Dyslexia is a language-based learning disability that refers to a cluster of symptoms, which result in difficulty with specific language skills, including reading, spelling, writing, and pronouncing words. Some students with dyslexia may also have difficulty with math, specifically memorizing number facts and correctly doing word problems. 
The primary sign of dyslexia is if students have trouble remembering letter symbols for sounds and forming memories for words. This can also translate into difficulty learning to speak, organizing written and spoken language, spelling, and/or learning a foreign language.
Dyslexia is not the result of a lack of intelligence or desire to learn. With appropriate teaching methods, students with dyslexia can learn successfully.
Two Perspectives on Dyslexia Methodologies
Schools can implement academic accommodations and modifications to help students with dyslexia succeed. Through a 504 plan, this can include more time on tests, help with note taking, modified work assignments, and/or alternate means of assessment.
For students on an IEP, the IDEA (Individuals with Disabilities Education Act) requires that the IEP include “a statement of the special education, related services and supplementary aids and services, based on peer-reviewed research to the extent practicable, to be provided to the child.”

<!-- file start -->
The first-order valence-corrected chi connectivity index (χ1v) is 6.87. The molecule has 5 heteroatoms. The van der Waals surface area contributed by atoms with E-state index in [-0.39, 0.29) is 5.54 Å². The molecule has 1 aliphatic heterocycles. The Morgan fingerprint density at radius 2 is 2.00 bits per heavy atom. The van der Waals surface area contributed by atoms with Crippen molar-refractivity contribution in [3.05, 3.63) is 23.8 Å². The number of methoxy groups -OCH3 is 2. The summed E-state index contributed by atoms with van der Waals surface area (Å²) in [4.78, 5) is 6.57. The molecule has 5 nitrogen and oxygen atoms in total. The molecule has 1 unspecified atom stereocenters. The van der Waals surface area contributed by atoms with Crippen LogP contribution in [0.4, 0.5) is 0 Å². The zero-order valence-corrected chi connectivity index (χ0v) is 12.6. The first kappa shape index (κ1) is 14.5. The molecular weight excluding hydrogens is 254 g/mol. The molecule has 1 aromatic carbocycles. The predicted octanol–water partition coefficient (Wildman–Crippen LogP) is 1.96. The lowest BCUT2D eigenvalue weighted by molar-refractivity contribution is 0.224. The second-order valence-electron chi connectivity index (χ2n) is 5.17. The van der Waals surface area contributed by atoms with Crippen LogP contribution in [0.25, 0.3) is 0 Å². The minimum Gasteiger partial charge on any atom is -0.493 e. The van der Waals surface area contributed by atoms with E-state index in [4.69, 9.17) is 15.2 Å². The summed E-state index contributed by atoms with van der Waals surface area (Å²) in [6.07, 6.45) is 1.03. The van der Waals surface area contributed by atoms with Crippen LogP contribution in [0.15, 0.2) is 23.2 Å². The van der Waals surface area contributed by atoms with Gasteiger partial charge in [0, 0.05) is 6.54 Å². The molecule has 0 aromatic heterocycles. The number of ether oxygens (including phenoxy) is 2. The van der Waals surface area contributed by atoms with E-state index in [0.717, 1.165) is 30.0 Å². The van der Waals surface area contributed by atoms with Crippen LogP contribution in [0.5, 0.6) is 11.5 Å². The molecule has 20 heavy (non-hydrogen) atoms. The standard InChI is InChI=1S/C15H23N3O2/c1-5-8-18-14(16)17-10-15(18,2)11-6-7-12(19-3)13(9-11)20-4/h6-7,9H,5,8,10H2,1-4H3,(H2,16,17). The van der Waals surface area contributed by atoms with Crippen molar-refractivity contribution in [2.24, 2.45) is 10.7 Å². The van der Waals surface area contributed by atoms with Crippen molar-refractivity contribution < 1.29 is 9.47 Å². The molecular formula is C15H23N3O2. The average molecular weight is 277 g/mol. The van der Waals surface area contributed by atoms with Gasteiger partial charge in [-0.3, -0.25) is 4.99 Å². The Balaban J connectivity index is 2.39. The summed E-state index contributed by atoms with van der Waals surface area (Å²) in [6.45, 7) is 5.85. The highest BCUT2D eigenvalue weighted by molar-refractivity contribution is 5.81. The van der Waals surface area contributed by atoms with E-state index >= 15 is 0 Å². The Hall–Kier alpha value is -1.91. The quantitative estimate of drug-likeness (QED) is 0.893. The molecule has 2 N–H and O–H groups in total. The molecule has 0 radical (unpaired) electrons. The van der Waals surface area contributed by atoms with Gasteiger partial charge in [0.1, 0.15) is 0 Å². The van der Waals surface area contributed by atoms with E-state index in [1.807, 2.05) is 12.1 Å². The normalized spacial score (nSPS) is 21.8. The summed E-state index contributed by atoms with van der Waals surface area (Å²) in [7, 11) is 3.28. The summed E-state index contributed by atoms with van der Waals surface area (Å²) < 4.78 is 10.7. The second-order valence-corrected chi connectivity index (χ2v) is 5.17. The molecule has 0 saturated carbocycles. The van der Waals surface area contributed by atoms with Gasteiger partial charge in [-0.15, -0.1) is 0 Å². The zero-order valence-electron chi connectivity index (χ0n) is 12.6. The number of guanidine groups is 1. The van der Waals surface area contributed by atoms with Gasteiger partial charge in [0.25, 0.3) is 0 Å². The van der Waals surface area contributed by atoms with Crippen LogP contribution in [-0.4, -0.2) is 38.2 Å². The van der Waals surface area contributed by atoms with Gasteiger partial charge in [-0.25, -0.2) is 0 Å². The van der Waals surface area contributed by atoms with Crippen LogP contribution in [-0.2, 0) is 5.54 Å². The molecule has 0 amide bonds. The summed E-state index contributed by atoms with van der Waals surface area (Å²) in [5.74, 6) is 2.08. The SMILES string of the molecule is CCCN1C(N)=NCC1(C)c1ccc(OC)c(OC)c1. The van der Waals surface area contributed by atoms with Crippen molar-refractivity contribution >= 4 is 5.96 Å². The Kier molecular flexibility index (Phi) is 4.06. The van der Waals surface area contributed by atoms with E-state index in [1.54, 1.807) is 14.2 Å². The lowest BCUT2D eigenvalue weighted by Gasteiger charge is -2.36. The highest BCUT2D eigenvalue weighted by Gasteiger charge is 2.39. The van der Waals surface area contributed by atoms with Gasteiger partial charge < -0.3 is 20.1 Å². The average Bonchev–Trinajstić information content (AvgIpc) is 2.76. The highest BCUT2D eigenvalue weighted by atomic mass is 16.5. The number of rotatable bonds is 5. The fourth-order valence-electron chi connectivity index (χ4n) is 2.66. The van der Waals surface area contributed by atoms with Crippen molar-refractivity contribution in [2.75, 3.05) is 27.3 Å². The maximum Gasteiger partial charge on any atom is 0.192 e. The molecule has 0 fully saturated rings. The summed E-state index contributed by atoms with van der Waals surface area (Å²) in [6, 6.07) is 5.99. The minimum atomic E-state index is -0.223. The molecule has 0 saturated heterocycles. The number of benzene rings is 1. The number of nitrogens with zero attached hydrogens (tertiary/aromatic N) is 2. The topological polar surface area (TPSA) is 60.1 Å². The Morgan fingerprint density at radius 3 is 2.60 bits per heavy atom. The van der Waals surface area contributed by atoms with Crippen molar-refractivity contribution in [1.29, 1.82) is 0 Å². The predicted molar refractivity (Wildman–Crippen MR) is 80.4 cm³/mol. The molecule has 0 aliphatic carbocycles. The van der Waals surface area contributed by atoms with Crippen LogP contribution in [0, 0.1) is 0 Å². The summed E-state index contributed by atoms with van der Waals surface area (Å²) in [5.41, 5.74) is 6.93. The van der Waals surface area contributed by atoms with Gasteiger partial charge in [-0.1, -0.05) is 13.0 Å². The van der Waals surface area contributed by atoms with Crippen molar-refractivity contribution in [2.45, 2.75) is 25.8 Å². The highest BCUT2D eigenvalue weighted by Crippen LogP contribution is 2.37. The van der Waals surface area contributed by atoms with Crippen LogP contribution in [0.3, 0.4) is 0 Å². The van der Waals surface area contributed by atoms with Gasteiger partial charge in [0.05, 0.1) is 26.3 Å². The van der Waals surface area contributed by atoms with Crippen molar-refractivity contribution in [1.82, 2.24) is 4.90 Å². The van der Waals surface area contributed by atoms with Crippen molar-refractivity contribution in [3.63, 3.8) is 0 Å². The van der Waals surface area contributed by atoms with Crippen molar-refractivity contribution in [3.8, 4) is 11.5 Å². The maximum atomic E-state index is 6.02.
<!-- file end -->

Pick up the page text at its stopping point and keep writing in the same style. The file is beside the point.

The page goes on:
We interpret this as clarification by Congress that IEPs must include research-based methodologies. In order to ensure appropriate methodologies are selected, we suggest obtaining a comprehensive evaluation from a private provider who is familiar with dyslexia. That provider can also attend the student’s IEP meeting, explain the child’s disability, how it affects the student’s ability learn, why the student needs a specific program/methodology in order to receive FAPE, and what will happen if the child does not receive the specific program/methodology.
Further, as a member of the IEP team, parents are entitled to sufficient information to determine if the instructor implementing the program is qualified to help the student meet their goals, objectives, and implement the instructional methodology called for in the IEP.
Districts often argue that “methodology” is a school decision that parents can’t dictate. The IDEA does permit many methods and techniques to be used to meet a student’s specific educational needs, and the U.S. Department of Education has stated that “there is nothing in the [IDEA] that requires an IEP to include specific instructional methodologies.” Further, the IEP team must find that the specific instructional methods are necessary for the child to receive FAPE in order for that methodology to be included in the IEP. Of note, an IEP team can also rule out a methodology if there is one or more methodologies that will not allow the student to receive FAPE.
However, like Applied Behavioral Analysis (ABA) for autism, there are evidence-based dyslexia interventions that are more appropriate for students with this profile and a school district’s discretion to dictate methodology must take the efficacy of an intervention into consideration. In short, if the school’s intervention has not been working and an evaluator recommends a Slingerland or Orton-Gillingham intervention like Wired for Reading, schools must consider this recommendation when developing the educational program.